Chimpanzee

Fission-Fusion: Giving chimps choices

Zookeeper Will Bookwalter guest-blogs on ZooHoo!

Keepers and animal management staff always look for ways to improve the welfare of the animals we care for — that’s our job! We work with zoos and animal experts from all over the world to stay ahead of the curve with our animal management programs.

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Young Kona watches on while Mookie eats. Waiting for a bite perhaps?

Recently, the Dallas Zoo chimpanzee keepers have embarked on a new challenge to help enhance the lives of our chimps, keep a healthy social dynamic, and, most importantly, let the chimps make decisions.

“Fission-Fusion” is a fancy title for how chimpanzee troops function in the wild. Troops can range from 25-100 chimps, and throughout the course of the day they will split up (fission) and come back together (fusion). There are a few reasons why this happens, but the biggest one is simply this: resources.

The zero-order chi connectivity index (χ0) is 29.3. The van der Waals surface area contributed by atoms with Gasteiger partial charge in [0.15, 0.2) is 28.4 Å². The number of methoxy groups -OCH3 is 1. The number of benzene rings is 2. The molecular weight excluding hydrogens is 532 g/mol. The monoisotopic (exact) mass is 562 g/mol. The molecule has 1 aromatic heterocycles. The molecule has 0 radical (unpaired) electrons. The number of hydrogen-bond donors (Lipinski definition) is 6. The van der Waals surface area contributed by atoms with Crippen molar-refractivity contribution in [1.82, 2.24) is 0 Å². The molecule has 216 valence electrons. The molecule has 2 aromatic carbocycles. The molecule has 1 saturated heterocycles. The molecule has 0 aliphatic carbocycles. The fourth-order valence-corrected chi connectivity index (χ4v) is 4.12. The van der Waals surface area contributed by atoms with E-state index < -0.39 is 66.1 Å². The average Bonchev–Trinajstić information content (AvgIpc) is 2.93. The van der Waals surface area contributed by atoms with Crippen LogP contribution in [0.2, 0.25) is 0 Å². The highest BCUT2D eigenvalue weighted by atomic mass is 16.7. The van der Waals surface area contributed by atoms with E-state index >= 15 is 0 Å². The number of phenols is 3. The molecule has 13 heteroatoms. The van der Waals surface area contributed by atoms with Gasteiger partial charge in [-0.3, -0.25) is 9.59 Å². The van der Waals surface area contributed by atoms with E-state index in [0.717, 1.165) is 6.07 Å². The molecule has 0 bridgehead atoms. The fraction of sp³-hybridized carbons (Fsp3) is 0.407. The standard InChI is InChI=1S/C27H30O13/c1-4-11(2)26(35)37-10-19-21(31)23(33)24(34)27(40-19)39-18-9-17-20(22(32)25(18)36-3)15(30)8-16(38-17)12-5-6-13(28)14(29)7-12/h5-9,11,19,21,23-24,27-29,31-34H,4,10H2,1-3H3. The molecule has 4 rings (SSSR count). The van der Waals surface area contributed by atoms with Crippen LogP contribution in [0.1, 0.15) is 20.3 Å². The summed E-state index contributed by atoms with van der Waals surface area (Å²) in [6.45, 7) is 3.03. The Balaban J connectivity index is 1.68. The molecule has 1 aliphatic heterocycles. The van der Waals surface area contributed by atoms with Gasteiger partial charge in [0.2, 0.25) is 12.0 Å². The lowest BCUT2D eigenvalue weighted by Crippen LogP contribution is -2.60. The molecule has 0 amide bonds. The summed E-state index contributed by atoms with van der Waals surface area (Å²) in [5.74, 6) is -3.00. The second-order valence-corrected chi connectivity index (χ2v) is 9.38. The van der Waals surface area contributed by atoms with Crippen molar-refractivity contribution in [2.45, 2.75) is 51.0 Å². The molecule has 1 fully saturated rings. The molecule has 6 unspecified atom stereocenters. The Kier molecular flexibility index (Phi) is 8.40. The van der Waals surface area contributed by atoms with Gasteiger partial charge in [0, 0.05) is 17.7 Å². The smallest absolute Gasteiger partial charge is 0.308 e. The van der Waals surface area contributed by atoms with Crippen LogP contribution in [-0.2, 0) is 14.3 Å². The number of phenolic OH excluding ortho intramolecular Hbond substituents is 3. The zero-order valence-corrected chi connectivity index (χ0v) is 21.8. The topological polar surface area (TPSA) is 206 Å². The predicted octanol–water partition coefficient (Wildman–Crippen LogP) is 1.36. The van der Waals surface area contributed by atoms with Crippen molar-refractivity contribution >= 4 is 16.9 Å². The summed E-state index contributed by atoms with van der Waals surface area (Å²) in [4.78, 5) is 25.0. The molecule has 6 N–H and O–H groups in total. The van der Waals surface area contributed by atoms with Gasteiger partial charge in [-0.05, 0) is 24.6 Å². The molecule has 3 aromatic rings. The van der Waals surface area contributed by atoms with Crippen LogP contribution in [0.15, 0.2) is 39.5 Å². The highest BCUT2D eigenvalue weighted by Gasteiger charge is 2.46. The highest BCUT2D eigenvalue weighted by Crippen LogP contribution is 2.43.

Think of it like this: You made lunch for five of your friends, but 25 show up. You can’t feed everybody, so most of those friends will have to split up into smaller groups and go find their own food.

Chimps also will split up so males can protect the troop. They’ll patrol the perimeter of the territory, making sure the troop is safe and that no rivals are invading. Throughout the day, the whole troop will split into smaller factions and spend the day doing what chimps do best —eating, sleeping, grooming, and playing. The most important thing for chimpanzees is their social bond with one another. Spending time together grooming, sharing food, playing, and helping to raise the kids keeps relationships strong and peace in the troop.

Six-year-old Kona joins mom Ramona and little brother Mshindi on their favorite tree branch.

Six-year-old Kona joins mom Ramona and little brother Mshindi on their favorite tree branch.

With chimpanzees being so socially motivated, it can sometimes be tough to keep that peace. Chimps have a very complex social dynamic, and that often can lead to conflict. In recent years, some zoos in the Association of Zoos and Aquariums (our accrediting organization) decided to try something different: letting the chimps decide where they want to go.

The normal morning routine is a gentle wakeup call from the keepers, and once we’ve checked on everyone, each receives a multi-vitamin and anything else they need. Then keepers clean the habitat, make sure everything is safe and in working order, and scatter their morning diet across the habitat. Then the chimps are sent out to eat, play, and relax with the troop.